This syllabus is for a course that is a study of Christian Worship which includes biblical and theological principles for worship, the historical development of the liturgy, cultural dynamics in contemporary worship, and explores the rich and varied resources within the ecumenical, global Christian community
Description:This course is a study of Christian Worship which includes biblical and theological principles for worship, the historical development of the liturgy, cultural dynamics in contemporary worship, and explores the rich and varied resources within the ecumenical, global Christian community. There will be an emphasis on preparing students to be both wise and discerning worshipers and competent and well-equipped worship leaders. It is assumed that participants in this course will have worship experience as well as a basic ability to read music.
Objectives:Upon completion of the course students will have acquired:
A grasp of the character and content of biblical texts concerning important worship themes
An understanding of the development and function of various components of the liturgy, and an ability to select and prepare each of these for worship.
A greater ability to lead worship: especailly musical leadership but also offering prayers, performing drama and readings.
A knowledge of the essential principles for liturgical planning, especially hymn texts.
An increased awareness of and appreciation for the global and ecumenical diversity of Christian worship.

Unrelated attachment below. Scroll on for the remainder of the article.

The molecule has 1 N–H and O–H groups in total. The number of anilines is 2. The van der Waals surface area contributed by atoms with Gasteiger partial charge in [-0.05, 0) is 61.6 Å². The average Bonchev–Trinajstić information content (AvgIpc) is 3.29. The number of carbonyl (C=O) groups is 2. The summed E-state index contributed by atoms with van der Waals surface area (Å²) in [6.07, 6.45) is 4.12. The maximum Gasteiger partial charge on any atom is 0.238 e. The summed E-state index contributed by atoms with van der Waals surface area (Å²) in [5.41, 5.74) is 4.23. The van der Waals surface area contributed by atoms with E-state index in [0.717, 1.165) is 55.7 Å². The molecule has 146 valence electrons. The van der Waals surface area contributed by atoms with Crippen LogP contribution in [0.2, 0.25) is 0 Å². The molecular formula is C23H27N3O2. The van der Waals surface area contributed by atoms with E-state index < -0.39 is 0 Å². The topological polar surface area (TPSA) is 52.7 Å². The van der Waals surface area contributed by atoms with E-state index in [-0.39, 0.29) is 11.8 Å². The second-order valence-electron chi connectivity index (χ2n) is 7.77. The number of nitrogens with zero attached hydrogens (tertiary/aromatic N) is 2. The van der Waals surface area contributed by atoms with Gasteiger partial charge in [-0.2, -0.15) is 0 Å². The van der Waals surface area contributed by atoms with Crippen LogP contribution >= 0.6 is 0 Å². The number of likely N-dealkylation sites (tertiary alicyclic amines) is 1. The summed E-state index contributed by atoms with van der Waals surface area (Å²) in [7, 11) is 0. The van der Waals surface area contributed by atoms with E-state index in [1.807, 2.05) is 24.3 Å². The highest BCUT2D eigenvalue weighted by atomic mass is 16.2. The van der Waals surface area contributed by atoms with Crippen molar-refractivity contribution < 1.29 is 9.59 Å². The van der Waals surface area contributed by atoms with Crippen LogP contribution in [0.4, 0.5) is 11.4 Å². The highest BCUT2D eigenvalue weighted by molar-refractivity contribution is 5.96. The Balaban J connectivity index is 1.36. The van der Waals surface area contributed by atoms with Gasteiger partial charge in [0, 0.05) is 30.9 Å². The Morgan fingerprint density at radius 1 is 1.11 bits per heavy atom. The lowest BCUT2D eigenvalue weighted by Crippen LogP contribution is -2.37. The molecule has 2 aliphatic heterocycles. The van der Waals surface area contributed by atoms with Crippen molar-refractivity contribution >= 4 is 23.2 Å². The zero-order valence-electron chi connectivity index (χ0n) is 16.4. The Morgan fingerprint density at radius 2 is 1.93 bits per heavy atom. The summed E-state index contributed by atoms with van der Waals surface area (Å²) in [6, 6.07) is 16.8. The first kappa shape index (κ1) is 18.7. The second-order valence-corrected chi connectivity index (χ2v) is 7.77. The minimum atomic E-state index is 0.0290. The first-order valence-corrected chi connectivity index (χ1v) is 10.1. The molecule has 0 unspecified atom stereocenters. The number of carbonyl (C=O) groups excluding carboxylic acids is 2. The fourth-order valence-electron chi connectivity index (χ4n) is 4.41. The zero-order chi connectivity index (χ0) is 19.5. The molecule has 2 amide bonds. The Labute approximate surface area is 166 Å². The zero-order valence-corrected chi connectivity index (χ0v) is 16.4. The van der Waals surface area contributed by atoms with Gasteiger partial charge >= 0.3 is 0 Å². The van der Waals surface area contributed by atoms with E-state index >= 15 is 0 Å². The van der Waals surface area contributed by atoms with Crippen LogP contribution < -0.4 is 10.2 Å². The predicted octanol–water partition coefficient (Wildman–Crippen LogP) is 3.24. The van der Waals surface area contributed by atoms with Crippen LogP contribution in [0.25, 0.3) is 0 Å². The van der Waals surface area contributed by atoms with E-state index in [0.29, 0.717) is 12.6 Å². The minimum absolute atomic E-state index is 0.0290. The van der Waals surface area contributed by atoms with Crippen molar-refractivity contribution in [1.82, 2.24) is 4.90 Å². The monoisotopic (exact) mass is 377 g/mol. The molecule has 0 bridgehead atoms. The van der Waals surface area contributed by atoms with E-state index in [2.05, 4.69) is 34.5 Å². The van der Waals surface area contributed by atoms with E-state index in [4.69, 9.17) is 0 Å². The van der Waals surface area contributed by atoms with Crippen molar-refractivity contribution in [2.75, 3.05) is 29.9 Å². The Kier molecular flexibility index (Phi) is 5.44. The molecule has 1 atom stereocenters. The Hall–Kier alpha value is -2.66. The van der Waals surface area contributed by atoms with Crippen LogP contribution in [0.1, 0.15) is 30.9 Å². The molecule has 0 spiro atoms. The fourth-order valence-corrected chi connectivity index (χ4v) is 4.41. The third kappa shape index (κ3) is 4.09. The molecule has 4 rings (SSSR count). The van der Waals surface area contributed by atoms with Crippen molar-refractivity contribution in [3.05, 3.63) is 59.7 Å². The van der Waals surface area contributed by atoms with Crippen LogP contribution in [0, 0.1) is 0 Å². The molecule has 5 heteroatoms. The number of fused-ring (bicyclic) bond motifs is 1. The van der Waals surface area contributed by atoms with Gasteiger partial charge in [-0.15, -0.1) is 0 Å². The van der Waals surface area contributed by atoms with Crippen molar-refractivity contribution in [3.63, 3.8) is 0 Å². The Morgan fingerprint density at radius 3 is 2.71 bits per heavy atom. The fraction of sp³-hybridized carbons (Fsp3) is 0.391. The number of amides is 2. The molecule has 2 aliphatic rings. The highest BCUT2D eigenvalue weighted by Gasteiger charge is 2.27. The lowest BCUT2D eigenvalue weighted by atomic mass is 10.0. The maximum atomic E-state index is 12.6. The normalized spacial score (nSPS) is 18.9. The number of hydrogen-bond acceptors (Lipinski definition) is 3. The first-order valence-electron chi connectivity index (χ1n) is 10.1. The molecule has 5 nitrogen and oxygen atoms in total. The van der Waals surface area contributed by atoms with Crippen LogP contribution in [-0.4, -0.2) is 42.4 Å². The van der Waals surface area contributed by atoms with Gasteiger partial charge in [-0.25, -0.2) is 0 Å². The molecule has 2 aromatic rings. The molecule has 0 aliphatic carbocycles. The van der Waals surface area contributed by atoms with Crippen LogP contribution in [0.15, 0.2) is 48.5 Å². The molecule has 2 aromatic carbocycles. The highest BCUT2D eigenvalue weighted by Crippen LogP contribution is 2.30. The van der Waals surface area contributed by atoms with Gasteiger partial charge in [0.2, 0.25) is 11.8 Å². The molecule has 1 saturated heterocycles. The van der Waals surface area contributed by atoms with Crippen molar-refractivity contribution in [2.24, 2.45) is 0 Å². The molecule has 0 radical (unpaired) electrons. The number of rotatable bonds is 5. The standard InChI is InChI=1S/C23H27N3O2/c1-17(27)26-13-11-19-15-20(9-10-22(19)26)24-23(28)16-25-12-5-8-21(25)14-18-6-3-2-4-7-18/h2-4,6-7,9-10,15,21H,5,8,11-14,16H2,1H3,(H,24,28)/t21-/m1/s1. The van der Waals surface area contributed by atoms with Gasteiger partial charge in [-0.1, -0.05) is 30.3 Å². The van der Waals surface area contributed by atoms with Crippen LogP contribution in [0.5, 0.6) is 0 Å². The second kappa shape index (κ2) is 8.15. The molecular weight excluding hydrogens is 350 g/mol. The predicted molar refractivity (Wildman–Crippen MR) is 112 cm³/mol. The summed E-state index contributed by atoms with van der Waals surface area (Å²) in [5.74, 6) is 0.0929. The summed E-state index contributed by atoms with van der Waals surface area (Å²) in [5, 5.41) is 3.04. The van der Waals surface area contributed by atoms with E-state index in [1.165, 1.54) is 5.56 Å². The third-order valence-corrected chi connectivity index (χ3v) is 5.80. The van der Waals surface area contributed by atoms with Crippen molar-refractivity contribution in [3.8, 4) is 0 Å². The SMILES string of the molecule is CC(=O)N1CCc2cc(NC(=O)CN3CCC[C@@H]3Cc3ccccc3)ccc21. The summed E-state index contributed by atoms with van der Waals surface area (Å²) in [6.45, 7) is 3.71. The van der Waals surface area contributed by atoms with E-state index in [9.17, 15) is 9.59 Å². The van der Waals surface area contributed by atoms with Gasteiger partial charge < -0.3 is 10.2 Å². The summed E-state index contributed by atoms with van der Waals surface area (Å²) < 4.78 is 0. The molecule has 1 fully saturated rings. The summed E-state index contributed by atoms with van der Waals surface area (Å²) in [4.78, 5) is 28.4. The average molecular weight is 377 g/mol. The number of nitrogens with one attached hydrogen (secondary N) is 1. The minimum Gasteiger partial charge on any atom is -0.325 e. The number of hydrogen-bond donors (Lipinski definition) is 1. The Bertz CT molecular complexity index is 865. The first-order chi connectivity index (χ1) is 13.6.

An ability to appreciate, analyse and critique various forms of worship and their underlying theologies and traditions.
An understanding and appreciation of the dramatic shape of liturgy, including the liturgical year
Familiarity with liturgical resources that are available to worship planners and leaders
II. LEARNING MODES
The Practice of Worship:A course that wishes to deepen student’s discernment regarding worship must include worship as one of its primary elements. Hence, each class will begin and end in worship, and other worshiping opportunities will be observed as they arise. These will be occasions for practice, reflection, analysis, and modelling.
Lectures and discussion:Lectures provide substance and starting points for discussion of the issues raised in the course. By attending lectures faithfully and well-prepared, students not only get the most from the lectures, but are also able to enter into thoughtful dialogue with fellow students and the professors. A high level of classroom openness, participation and interaction leads to better learning.
Readings, assignments:Readings from the Bible and other sources will be assigned throughout the term. Short written assignments will be given from time to time on these readings, as a means of encouraging students to keep up with the schedule of readings and to be well-prepared for classes.
Field Visits:Students will visit worship services in various ecclesiastical settings to observe and reflect on different practices, recording observations and reporting in class.
Practical Application:Students will plan and lead one campus worship service each month.
Term Paper:Students will prepare a research term paper on a topic of their choice, to be agreed upon in consultation with one of the course instructors.
Midterm Exam:A mid-term exam will be given.
Final exam:A cumulative final exam will be given during final exam week.
III. EVALUATION COMPONENTS
IV. REQUIRED TEXTS(available in TKUC Bookstore)
The Bible– use the version of your choice
Dearborn, Tim A. and Coil, Scott,Worship at the Next Level(Grand Rapids, MI: Baker Academic, 2004)
Farlee, Robert B. and Bangert, Mark Paul,Leading the Church’s Song(Minneapolis, MN: Augsburg, 1998)